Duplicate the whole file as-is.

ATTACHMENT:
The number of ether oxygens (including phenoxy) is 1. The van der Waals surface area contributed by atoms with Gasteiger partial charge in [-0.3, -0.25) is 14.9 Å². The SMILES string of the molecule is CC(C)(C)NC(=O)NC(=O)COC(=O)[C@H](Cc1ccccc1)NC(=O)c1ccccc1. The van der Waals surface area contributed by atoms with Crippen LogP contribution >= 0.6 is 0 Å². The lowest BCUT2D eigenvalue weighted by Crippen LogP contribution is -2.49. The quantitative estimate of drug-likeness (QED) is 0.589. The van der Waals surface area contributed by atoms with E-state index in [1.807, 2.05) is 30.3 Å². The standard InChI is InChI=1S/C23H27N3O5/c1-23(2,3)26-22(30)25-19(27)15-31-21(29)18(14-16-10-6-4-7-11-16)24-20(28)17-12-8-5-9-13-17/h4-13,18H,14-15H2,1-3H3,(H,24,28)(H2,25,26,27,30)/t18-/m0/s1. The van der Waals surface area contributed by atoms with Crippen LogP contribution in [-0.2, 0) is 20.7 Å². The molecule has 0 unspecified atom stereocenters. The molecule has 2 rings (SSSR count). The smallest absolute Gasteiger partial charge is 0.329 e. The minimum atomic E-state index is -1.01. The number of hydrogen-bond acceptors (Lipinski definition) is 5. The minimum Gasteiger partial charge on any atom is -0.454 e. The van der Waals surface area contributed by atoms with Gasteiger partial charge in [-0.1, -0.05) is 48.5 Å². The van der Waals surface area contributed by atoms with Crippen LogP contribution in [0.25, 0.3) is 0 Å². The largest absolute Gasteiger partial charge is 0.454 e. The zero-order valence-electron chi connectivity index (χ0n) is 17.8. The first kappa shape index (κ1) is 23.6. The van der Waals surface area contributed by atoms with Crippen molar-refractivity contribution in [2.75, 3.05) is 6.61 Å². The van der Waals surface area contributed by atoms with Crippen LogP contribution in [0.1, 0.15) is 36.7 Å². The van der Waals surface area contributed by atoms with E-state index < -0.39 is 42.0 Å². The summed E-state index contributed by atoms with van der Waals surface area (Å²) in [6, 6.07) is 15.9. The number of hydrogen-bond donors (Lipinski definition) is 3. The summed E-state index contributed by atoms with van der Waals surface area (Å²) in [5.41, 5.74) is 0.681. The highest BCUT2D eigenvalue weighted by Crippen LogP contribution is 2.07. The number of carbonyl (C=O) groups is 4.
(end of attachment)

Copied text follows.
The number of ether oxygens (including phenoxy) is 1. The van der Waals surface area contributed by atoms with Gasteiger partial charge in [-0.3, -0.25) is 14.9 Å². The SMILES string of the molecule is CC(C)(C)NC(=O)NC(=O)COC(=O)[C@H](Cc1ccccc1)NC(=O)c1ccccc1. The van der Waals surface area contributed by atoms with Crippen LogP contribution >= 0.6 is 0 Å². The lowest BCUT2D eigenvalue weighted by Crippen LogP contribution is -2.49. The quantitative estimate of drug-likeness (QED) is 0.589. The van der Waals surface area contributed by atoms with E-state index in [1.807, 2.05) is 30.3 Å². The standard InChI is InChI=1S/C23H27N3O5/c1-23(2,3)26-22(30)25-19(27)15-31-21(29)18(14-16-10-6-4-7-11-16)24-20(28)17-12-8-5-9-13-17/h4-13,18H,14-15H2,1-3H3,(H,24,28)(H2,25,26,27,30)/t18-/m0/s1. The van der Waals surface area contributed by atoms with Crippen LogP contribution in [-0.2, 0) is 20.7 Å². The molecule has 0 unspecified atom stereocenters. The molecule has 2 rings (SSSR count). The smallest absolute Gasteiger partial charge is 0.329 e. The minimum atomic E-state index is -1.01. The number of hydrogen-bond acceptors (Lipinski definition) is 5. The minimum Gasteiger partial charge on any atom is -0.454 e. The van der Waals surface area contributed by atoms with Gasteiger partial charge in [-0.1, -0.05) is 48.5 Å². The van der Waals surface area contributed by atoms with Crippen LogP contribution in [0.25, 0.3) is 0 Å². The largest absolute Gasteiger partial charge is 0.454 e. The zero-order valence-electron chi connectivity index (χ0n) is 17.8. The first kappa shape index (κ1) is 23.6. The van der Waals surface area contributed by atoms with Crippen molar-refractivity contribution in [2.75, 3.05) is 6.61 Å². The van der Waals surface area contributed by atoms with Crippen LogP contribution in [0.1, 0.15) is 36.7 Å². The van der Waals surface area contributed by atoms with E-state index < -0.39 is 42.0 Å². The summed E-state index contributed by atoms with van der Waals surface area (Å²) in [6, 6.07) is 15.9. The number of hydrogen-bond donors (Lipinski definition) is 3. The summed E-state index contributed by atoms with van der Waals surface area (Å²) in [5.41, 5.74) is 0.681. The highest BCUT2D eigenvalue weighted by Crippen LogP contribution is 2.07. The number of carbonyl (C=O) groups is 4.